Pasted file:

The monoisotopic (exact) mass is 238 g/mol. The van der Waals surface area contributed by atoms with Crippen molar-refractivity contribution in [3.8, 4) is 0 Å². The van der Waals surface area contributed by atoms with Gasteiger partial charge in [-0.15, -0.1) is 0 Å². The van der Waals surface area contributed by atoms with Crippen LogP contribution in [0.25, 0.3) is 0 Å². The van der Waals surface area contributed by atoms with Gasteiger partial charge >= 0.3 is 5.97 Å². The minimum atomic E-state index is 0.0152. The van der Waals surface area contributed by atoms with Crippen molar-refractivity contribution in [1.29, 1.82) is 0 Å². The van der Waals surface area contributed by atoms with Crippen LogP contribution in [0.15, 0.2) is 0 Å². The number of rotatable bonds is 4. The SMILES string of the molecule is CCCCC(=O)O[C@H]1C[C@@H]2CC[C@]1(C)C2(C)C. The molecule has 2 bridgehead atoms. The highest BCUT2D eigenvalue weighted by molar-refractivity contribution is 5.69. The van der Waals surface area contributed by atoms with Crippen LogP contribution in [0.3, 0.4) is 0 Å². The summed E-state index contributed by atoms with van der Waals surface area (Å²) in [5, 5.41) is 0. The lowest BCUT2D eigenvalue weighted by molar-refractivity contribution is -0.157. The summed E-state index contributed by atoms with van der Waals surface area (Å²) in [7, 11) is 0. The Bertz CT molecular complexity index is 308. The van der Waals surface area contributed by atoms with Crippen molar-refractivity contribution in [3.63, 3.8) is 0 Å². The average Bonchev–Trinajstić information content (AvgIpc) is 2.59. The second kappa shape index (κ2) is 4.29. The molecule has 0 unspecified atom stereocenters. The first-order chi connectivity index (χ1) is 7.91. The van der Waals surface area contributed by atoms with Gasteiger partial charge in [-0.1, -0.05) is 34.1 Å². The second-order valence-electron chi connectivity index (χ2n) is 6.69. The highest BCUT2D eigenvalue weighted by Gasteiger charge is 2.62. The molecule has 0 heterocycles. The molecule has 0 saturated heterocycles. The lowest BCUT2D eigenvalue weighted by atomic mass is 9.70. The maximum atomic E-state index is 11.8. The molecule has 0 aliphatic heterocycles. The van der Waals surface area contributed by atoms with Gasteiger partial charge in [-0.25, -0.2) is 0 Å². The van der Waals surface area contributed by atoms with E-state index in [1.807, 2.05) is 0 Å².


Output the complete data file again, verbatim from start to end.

The monoisotopic (exact) mass is 238 g/mol. The van der Waals surface area contributed by atoms with Crippen molar-refractivity contribution in [3.8, 4) is 0 Å². The van der Waals surface area contributed by atoms with Gasteiger partial charge in [-0.15, -0.1) is 0 Å². The van der Waals surface area contributed by atoms with Crippen LogP contribution in [0.25, 0.3) is 0 Å². The van der Waals surface area contributed by atoms with Gasteiger partial charge >= 0.3 is 5.97 Å². The minimum atomic E-state index is 0.0152. The van der Waals surface area contributed by atoms with Crippen molar-refractivity contribution in [1.29, 1.82) is 0 Å². The van der Waals surface area contributed by atoms with Crippen LogP contribution in [0.15, 0.2) is 0 Å². The number of rotatable bonds is 4. The SMILES string of the molecule is CCCCC(=O)O[C@H]1C[C@@H]2CC[C@]1(C)C2(C)C. The molecule has 2 bridgehead atoms. The highest BCUT2D eigenvalue weighted by molar-refractivity contribution is 5.69. The van der Waals surface area contributed by atoms with Crippen LogP contribution in [0.3, 0.4) is 0 Å². The summed E-state index contributed by atoms with van der Waals surface area (Å²) in [5, 5.41) is 0. The lowest BCUT2D eigenvalue weighted by molar-refractivity contribution is -0.157. The summed E-state index contributed by atoms with van der Waals surface area (Å²) in [7, 11) is 0. The Bertz CT molecular complexity index is 308. The van der Waals surface area contributed by atoms with Crippen molar-refractivity contribution in [3.63, 3.8) is 0 Å². The average Bonchev–Trinajstić information content (AvgIpc) is 2.59. The second kappa shape index (κ2) is 4.29. The molecule has 0 unspecified atom stereocenters. The first-order chi connectivity index (χ1) is 7.91. The van der Waals surface area contributed by atoms with Gasteiger partial charge in [-0.1, -0.05) is 34.1 Å². The second-order valence-electron chi connectivity index (χ2n) is 6.69. The highest BCUT2D eigenvalue weighted by Gasteiger charge is 2.62. The molecule has 0 heterocycles. The molecule has 0 saturated heterocycles. The lowest BCUT2D eigenvalue weighted by atomic mass is 9.70. The maximum atomic E-state index is 11.8. The molecule has 0 aliphatic heterocycles. The van der Waals surface area contributed by atoms with Gasteiger partial charge in [-0.25, -0.2) is 0 Å². The van der Waals surface area contributed by atoms with E-state index in [1.807, 2.05) is 0 Å².